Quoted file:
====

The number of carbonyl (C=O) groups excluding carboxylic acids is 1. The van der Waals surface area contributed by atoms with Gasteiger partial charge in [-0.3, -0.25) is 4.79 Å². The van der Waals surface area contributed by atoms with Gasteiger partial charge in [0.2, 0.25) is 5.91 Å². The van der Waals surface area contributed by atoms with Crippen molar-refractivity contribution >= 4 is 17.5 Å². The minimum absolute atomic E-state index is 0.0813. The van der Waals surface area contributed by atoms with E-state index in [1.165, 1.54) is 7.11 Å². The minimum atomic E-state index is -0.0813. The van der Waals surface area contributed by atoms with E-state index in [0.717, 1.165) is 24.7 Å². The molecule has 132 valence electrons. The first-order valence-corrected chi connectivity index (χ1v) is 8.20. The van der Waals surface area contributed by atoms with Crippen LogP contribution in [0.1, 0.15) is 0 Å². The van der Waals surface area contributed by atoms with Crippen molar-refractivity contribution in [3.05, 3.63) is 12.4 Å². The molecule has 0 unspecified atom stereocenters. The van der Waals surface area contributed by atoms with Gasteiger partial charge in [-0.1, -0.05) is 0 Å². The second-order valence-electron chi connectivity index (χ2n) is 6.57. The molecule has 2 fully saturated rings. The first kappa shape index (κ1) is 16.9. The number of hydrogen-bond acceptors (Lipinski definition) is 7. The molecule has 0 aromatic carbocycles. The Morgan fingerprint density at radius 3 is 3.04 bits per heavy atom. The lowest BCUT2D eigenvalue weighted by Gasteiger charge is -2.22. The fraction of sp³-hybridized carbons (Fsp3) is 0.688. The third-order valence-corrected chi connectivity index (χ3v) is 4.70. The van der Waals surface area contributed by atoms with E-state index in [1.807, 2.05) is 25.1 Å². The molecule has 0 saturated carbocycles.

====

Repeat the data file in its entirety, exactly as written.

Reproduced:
The number of carbonyl (C=O) groups excluding carboxylic acids is 1. The van der Waals surface area contributed by atoms with Gasteiger partial charge in [-0.3, -0.25) is 4.79 Å². The van der Waals surface area contributed by atoms with Gasteiger partial charge in [0.2, 0.25) is 5.91 Å². The van der Waals surface area contributed by atoms with Crippen molar-refractivity contribution >= 4 is 17.5 Å². The minimum absolute atomic E-state index is 0.0813. The van der Waals surface area contributed by atoms with E-state index in [1.165, 1.54) is 7.11 Å². The minimum atomic E-state index is -0.0813. The van der Waals surface area contributed by atoms with E-state index in [0.717, 1.165) is 24.7 Å². The molecule has 132 valence electrons. The first-order valence-corrected chi connectivity index (χ1v) is 8.20. The van der Waals surface area contributed by atoms with Crippen LogP contribution in [0.1, 0.15) is 0 Å². The van der Waals surface area contributed by atoms with Crippen molar-refractivity contribution in [3.05, 3.63) is 12.4 Å². The molecule has 0 unspecified atom stereocenters. The van der Waals surface area contributed by atoms with Gasteiger partial charge in [-0.1, -0.05) is 0 Å². The second-order valence-electron chi connectivity index (χ2n) is 6.57. The molecule has 2 fully saturated rings. The first kappa shape index (κ1) is 16.9. The number of hydrogen-bond acceptors (Lipinski definition) is 7. The molecule has 0 aromatic carbocycles. The Morgan fingerprint density at radius 3 is 3.04 bits per heavy atom. The lowest BCUT2D eigenvalue weighted by Gasteiger charge is -2.22. The fraction of sp³-hybridized carbons (Fsp3) is 0.688. The third-order valence-corrected chi connectivity index (χ3v) is 4.70. The van der Waals surface area contributed by atoms with E-state index in [1.807, 2.05) is 25.1 Å². The molecule has 0 saturated carbocycles.